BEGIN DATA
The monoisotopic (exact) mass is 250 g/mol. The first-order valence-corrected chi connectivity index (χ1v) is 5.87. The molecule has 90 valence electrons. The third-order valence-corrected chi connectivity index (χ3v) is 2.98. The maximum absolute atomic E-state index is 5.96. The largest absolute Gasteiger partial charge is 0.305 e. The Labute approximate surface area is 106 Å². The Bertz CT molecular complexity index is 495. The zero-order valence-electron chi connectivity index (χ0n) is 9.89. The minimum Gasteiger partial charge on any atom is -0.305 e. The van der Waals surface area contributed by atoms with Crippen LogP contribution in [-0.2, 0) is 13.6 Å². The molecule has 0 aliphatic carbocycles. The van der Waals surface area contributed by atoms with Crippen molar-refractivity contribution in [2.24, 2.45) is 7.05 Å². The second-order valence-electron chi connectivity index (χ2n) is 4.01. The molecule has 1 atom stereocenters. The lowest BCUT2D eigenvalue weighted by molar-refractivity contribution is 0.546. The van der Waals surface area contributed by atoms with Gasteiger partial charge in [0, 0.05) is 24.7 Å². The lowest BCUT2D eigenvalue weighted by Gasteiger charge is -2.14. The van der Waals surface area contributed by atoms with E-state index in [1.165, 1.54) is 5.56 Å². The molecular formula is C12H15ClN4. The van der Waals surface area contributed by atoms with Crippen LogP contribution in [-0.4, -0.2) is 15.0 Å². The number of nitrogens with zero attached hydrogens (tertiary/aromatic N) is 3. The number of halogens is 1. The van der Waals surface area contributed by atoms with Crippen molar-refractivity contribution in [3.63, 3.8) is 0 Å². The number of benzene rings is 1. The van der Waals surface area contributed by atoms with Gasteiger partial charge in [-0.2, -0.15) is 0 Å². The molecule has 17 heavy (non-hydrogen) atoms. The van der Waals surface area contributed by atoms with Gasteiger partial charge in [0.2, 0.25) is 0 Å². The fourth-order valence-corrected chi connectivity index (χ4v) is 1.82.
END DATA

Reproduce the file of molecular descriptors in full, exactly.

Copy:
The monoisotopic (exact) mass is 250 g/mol. The first-order valence-corrected chi connectivity index (χ1v) is 5.87. The molecule has 90 valence electrons. The third-order valence-corrected chi connectivity index (χ3v) is 2.98. The maximum absolute atomic E-state index is 5.96. The largest absolute Gasteiger partial charge is 0.305 e. The Labute approximate surface area is 106 Å². The Bertz CT molecular complexity index is 495. The zero-order valence-electron chi connectivity index (χ0n) is 9.89. The minimum Gasteiger partial charge on any atom is -0.305 e. The van der Waals surface area contributed by atoms with Crippen LogP contribution in [-0.2, 0) is 13.6 Å². The molecule has 0 aliphatic carbocycles. The van der Waals surface area contributed by atoms with Crippen molar-refractivity contribution in [2.24, 2.45) is 7.05 Å². The second-order valence-electron chi connectivity index (χ2n) is 4.01. The molecule has 1 atom stereocenters. The lowest BCUT2D eigenvalue weighted by molar-refractivity contribution is 0.546. The van der Waals surface area contributed by atoms with Gasteiger partial charge in [0, 0.05) is 24.7 Å². The lowest BCUT2D eigenvalue weighted by Gasteiger charge is -2.14. The van der Waals surface area contributed by atoms with E-state index in [1.165, 1.54) is 5.56 Å². The molecular formula is C12H15ClN4. The van der Waals surface area contributed by atoms with Crippen LogP contribution in [-0.4, -0.2) is 15.0 Å². The number of nitrogens with zero attached hydrogens (tertiary/aromatic N) is 3. The number of halogens is 1. The van der Waals surface area contributed by atoms with Crippen molar-refractivity contribution in [3.63, 3.8) is 0 Å². The number of benzene rings is 1. The van der Waals surface area contributed by atoms with Gasteiger partial charge in [-0.2, -0.15) is 0 Å². The molecule has 17 heavy (non-hydrogen) atoms. The van der Waals surface area contributed by atoms with Gasteiger partial charge in [0.2, 0.25) is 0 Å². The fourth-order valence-corrected chi connectivity index (χ4v) is 1.82.